These papers are all Indigenous history, not just “history of Indigenous individuals/people.” They reevaluate sources or entire historical methodologies from Indigenous points of view: North American, Central American, Near Eastern.

 

What’s the difference between “histories of Indigenous peoples”…and Indigenous history? Come to this panel and find out! These papers seize control of the Indigenous past—North American, Central American, Near Eastern—by reevaluating not just history but historical method itself.

Moderated by Elle Ransom. Elle holds a B.A. and M.S. in anthropology. Her research focuses on Native North American history, demography, structural violence, resistance, and accommodation and explores how the toxic cocktail of colonialism, including the indigenous slave trade, instigated warfare, territorial displacement, resource deprivation, and introduced infectious disease, working in tandem to create an unhealthy world for Native American populations in the years following contact. She currently works in the medical field.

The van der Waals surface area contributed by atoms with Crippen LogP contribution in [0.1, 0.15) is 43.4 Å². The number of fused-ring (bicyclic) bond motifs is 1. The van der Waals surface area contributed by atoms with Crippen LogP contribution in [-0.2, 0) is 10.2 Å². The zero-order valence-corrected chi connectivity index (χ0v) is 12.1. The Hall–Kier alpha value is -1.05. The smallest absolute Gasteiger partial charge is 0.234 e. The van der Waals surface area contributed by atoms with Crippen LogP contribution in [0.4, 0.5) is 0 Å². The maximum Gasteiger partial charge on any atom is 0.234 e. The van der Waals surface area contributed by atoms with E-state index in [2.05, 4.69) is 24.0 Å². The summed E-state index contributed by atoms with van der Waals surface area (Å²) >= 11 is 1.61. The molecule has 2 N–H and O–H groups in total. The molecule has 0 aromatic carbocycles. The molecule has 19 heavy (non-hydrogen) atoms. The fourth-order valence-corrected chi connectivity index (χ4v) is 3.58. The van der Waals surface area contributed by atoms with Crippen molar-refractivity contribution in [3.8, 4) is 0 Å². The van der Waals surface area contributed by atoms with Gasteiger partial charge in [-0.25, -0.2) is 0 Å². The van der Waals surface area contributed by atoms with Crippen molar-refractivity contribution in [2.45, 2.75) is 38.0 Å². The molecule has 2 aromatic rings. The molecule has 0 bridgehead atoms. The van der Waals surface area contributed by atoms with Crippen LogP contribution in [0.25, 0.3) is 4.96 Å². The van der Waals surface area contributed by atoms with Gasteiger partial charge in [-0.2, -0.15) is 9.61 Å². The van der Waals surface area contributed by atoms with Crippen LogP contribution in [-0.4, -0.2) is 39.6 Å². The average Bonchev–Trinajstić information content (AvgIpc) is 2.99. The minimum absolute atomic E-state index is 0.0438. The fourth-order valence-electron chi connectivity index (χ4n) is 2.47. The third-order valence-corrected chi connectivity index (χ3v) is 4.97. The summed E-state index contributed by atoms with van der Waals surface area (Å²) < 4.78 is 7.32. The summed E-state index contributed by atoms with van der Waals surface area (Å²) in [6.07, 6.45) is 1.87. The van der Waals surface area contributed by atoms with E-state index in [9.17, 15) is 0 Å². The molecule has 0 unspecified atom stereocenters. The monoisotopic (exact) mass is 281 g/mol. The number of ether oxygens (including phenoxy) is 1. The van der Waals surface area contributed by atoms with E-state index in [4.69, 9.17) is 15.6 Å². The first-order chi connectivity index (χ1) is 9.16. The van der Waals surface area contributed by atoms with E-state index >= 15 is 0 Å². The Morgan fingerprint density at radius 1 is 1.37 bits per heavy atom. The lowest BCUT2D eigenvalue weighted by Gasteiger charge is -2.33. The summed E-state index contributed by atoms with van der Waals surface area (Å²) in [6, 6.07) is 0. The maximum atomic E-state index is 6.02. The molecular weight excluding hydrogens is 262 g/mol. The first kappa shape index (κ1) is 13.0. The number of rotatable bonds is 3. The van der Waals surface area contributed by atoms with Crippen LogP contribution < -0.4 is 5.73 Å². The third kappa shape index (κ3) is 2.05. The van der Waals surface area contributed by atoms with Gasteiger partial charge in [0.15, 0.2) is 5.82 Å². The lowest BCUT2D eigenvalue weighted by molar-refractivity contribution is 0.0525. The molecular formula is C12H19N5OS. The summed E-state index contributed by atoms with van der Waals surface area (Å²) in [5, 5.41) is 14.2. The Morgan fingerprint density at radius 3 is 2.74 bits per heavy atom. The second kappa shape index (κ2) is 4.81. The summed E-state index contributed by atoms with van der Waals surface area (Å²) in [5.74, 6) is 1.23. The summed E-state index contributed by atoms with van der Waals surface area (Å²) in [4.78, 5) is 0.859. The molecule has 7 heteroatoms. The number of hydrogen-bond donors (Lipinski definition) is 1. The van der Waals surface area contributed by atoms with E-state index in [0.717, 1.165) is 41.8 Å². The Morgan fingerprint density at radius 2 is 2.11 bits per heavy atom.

Countering Cultural Erasure Through Community History: The Case of the Baharna, by Ali Al-Jamri

The proposed paper discusses the erasure of Baharna history and the digital community efforts in response to it. It will provide an overview of the Baharna, their history, and how local historians and community enthusiasts are working to combat erasure.

The Baharna are the indigenous Arabs of the Bahrain islands and surrounding Arabian coastline. They are ‘settled Arabs’ whose ties to the land stretch back centuries, who in the modern era were subjected to serfdom and dispossession. This historic disruption coincided with British colonialism and is still felt powerfully today. The Baharna’s history is subjected to erasure; young Baharna are switching away from their parents’ dialects.

In response, members of the Baharna community are organising digitally. This paper will be instructive of efforts to democratise and decolonise history and presents the Baharna community's activities as a case study.